The Lamellenhelm (plural Lamellenhelme - German language derived terms) was a type of helmet used in Europe during the Early Middle Ages. Examples are characterized by caps made from overlapping lamellar scales, in addition to a brow plate, cheek guards, and camail. They are distinct from the contemporary spangenhelm and crested helmets also found in Europe; unlike those, which are influenced by Roman designs, Lamellenhelme display eastern influence and have primarily been found in southeastern Europe. They are mostly associated with the Avars of Pannonia and the Lombards of Italy.[1][2]


Lamellenhelme are characterized by overlapping plates—a form of lamellar armour—with caps of conical shape and plumes at the top.[3][4] They also tend to have brow plates, cheek pieces, and, like spangenhelme, camail protecting the neck.[4]

The Lamellenhelm was one of three primary designs of helmets that proliferated throughout 6th- and 7th-century Europe; the others were the spangenhelm and the northern crested helmet.[5] They are categorized by Heiko Steuer with 'other helmets of eastern origin,'[3] and have been principally found in southeastern Europe.[4] Unlike spangenhelme and the northern crested helmets, which likely derive from Roman helmet designs, the Lamellenhelm appears to have been used by and influenced by eastern European cultures, such as the Avars.[3][4]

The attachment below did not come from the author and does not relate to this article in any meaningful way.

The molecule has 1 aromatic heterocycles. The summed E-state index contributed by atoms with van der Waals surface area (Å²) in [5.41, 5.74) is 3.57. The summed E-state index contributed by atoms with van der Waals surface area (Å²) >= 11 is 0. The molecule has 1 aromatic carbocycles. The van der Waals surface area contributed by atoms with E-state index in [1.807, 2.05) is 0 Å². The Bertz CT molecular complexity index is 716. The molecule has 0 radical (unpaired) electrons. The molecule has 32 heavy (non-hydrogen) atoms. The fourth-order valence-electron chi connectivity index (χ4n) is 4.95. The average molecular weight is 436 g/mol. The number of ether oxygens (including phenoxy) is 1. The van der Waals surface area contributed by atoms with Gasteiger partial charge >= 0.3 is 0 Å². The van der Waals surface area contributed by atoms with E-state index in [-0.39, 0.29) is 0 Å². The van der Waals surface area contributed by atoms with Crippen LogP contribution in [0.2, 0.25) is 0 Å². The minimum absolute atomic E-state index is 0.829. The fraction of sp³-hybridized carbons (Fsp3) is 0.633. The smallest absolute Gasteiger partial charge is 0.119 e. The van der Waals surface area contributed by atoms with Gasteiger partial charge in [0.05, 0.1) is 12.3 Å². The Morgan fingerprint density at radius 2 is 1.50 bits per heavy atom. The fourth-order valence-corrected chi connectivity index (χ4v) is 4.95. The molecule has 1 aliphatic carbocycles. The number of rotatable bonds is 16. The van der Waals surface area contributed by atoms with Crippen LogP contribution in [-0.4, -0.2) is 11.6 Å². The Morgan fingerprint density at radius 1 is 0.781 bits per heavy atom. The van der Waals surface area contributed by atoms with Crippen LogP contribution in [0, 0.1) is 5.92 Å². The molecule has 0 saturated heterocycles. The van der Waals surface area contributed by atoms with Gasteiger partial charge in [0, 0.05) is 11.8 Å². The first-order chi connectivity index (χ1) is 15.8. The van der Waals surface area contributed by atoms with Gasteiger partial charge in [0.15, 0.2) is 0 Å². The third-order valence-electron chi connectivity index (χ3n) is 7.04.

Lamellenhelme also seem to have been used by the Lombards,[3][4] a Germanic people who ruled most of the Italian Peninsula from 568 to 774. This is suggested both by the discovery of parts of such helmets in Italy, and by the discovery of a brow plate displaying the inscription VICTORIA D[OMINO] N[OSTRO] AGILUL[FO] REGI, ("Victory to our lord, king Agiluf") which names Agilulf, a Lombard king who ruled from 591 to 616.[3][6] The plate also contains a figural scene showing the seated king and, on his left and right, warriors who themselves are wearing comparable plumed helmets.[3] The plate was once part of a helmet that was likely owned by a high-ranking follower of the king.[3]

See also


  1. Tweddle 1992, pp. 1082–1087.
  2. Steuer 1987, pp. 197–198, 229–230.
  3. Steuer 1987, p. 197.
  4. Tweddle 1992, p. 1083.
  5. Steuer 1987, p. 191.
  6. Tweddle 1992, pp. 1083, 1085.


  • Steuer, Heiko (1987). "Helm und Ringschwert: Prunkbewaffnung und Rangabzeichen germanischer Krieger". In Häßler, Hans-Jürgen (ed.). Studien zur Sachsenforschung. 6. Hildesheim: Lax. pp. 189–236. ISBN 3-7848-1617-7. (in German)
  • Tweddle, Dominic (1992). The Anglian Helmet from 16–22 Coppergate (PDF). The Archaeology of York. 17/8. London: Council for British Archaeology. ISBN 1-872414-19-2. Archived from the original (PDF) on 25 February 2017.
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